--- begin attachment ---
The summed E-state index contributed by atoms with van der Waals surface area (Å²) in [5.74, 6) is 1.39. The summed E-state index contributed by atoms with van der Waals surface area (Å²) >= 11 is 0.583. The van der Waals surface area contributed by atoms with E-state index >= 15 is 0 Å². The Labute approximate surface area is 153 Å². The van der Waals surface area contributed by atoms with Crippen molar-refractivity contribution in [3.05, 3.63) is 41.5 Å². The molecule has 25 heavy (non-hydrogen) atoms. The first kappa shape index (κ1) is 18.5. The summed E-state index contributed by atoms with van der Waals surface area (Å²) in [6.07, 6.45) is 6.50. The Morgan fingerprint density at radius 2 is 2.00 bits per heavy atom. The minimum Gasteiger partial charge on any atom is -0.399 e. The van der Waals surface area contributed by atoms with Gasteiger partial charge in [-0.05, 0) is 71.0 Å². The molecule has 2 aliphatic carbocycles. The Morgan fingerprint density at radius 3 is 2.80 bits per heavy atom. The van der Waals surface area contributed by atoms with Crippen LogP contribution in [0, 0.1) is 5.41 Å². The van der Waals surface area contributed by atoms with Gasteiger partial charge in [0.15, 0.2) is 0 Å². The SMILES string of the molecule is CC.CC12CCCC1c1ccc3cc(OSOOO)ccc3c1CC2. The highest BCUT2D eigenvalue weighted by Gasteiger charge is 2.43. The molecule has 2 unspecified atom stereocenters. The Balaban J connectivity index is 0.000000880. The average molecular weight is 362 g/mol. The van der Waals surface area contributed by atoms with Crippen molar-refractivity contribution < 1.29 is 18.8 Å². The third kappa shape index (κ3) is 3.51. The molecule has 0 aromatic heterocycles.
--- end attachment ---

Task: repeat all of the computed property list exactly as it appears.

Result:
The summed E-state index contributed by atoms with van der Waals surface area (Å²) in [5.74, 6) is 1.39. The summed E-state index contributed by atoms with van der Waals surface area (Å²) >= 11 is 0.583. The van der Waals surface area contributed by atoms with E-state index >= 15 is 0 Å². The Labute approximate surface area is 153 Å². The van der Waals surface area contributed by atoms with Crippen molar-refractivity contribution in [3.05, 3.63) is 41.5 Å². The molecule has 25 heavy (non-hydrogen) atoms. The first kappa shape index (κ1) is 18.5. The summed E-state index contributed by atoms with van der Waals surface area (Å²) in [6.07, 6.45) is 6.50. The Morgan fingerprint density at radius 2 is 2.00 bits per heavy atom. The minimum Gasteiger partial charge on any atom is -0.399 e. The van der Waals surface area contributed by atoms with Gasteiger partial charge in [-0.05, 0) is 71.0 Å². The molecule has 2 aliphatic carbocycles. The Morgan fingerprint density at radius 3 is 2.80 bits per heavy atom. The van der Waals surface area contributed by atoms with Crippen LogP contribution in [0, 0.1) is 5.41 Å². The van der Waals surface area contributed by atoms with Gasteiger partial charge in [0.15, 0.2) is 0 Å². The SMILES string of the molecule is CC.CC12CCCC1c1ccc3cc(OSOOO)ccc3c1CC2. The highest BCUT2D eigenvalue weighted by Gasteiger charge is 2.43. The molecule has 2 unspecified atom stereocenters. The Balaban J connectivity index is 0.000000880. The average molecular weight is 362 g/mol. The van der Waals surface area contributed by atoms with Crippen molar-refractivity contribution < 1.29 is 18.8 Å². The third kappa shape index (κ3) is 3.51. The molecule has 0 aromatic heterocycles.